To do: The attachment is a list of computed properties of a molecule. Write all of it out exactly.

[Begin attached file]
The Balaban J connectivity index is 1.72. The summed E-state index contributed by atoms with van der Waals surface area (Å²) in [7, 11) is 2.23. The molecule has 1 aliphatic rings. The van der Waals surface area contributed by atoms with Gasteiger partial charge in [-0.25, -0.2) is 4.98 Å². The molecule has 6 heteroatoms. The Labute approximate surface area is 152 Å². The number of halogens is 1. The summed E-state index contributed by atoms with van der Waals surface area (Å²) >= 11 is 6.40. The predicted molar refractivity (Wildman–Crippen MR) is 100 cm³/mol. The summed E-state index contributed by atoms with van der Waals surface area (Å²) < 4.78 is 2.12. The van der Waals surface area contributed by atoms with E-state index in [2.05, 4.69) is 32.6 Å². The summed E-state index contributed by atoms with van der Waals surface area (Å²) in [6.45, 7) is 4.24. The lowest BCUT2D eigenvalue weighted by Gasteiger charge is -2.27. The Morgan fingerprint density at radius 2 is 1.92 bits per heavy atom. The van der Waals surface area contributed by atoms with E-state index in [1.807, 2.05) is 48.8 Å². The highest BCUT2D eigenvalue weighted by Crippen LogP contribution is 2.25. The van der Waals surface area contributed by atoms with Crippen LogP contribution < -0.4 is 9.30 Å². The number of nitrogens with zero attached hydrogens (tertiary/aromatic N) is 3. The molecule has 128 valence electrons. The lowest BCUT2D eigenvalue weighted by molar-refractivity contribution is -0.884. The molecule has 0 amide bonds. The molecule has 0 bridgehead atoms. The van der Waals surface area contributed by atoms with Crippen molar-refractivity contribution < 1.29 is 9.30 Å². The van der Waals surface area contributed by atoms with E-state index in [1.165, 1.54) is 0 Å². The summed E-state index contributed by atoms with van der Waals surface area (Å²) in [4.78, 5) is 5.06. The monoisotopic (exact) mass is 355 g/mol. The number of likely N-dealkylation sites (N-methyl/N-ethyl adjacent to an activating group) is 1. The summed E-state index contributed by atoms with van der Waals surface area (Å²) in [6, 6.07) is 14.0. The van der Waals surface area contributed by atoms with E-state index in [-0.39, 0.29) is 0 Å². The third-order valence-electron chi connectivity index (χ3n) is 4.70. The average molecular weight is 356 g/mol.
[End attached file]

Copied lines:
The Balaban J connectivity index is 1.72. The summed E-state index contributed by atoms with van der Waals surface area (Å²) in [7, 11) is 2.23. The molecule has 1 aliphatic rings. The van der Waals surface area contributed by atoms with Gasteiger partial charge in [-0.25, -0.2) is 4.98 Å². The molecule has 6 heteroatoms. The Labute approximate surface area is 152 Å². The number of halogens is 1. The summed E-state index contributed by atoms with van der Waals surface area (Å²) >= 11 is 6.40. The predicted molar refractivity (Wildman–Crippen MR) is 100 cm³/mol. The summed E-state index contributed by atoms with van der Waals surface area (Å²) < 4.78 is 2.12. The van der Waals surface area contributed by atoms with E-state index in [2.05, 4.69) is 32.6 Å². The summed E-state index contributed by atoms with van der Waals surface area (Å²) in [6.45, 7) is 4.24. The lowest BCUT2D eigenvalue weighted by Gasteiger charge is -2.27. The Morgan fingerprint density at radius 2 is 1.92 bits per heavy atom. The van der Waals surface area contributed by atoms with E-state index in [1.807, 2.05) is 48.8 Å². The highest BCUT2D eigenvalue weighted by Crippen LogP contribution is 2.25. The van der Waals surface area contributed by atoms with Crippen LogP contribution < -0.4 is 9.30 Å². The number of nitrogens with zero attached hydrogens (tertiary/aromatic N) is 3. The molecule has 128 valence electrons. The lowest BCUT2D eigenvalue weighted by molar-refractivity contribution is -0.884. The molecule has 0 amide bonds. The molecule has 0 bridgehead atoms. The van der Waals surface area contributed by atoms with Crippen molar-refractivity contribution < 1.29 is 9.30 Å². The van der Waals surface area contributed by atoms with E-state index in [1.165, 1.54) is 0 Å². The summed E-state index contributed by atoms with van der Waals surface area (Å²) in [4.78, 5) is 5.06. The monoisotopic (exact) mass is 355 g/mol. The number of likely N-dealkylation sites (N-methyl/N-ethyl adjacent to an activating group) is 1. The summed E-state index contributed by atoms with van der Waals surface area (Å²) in [6, 6.07) is 14.0. The van der Waals surface area contributed by atoms with E-state index in [-0.39, 0.29) is 0 Å². The third-order valence-electron chi connectivity index (χ3n) is 4.70. The average molecular weight is 356 g/mol.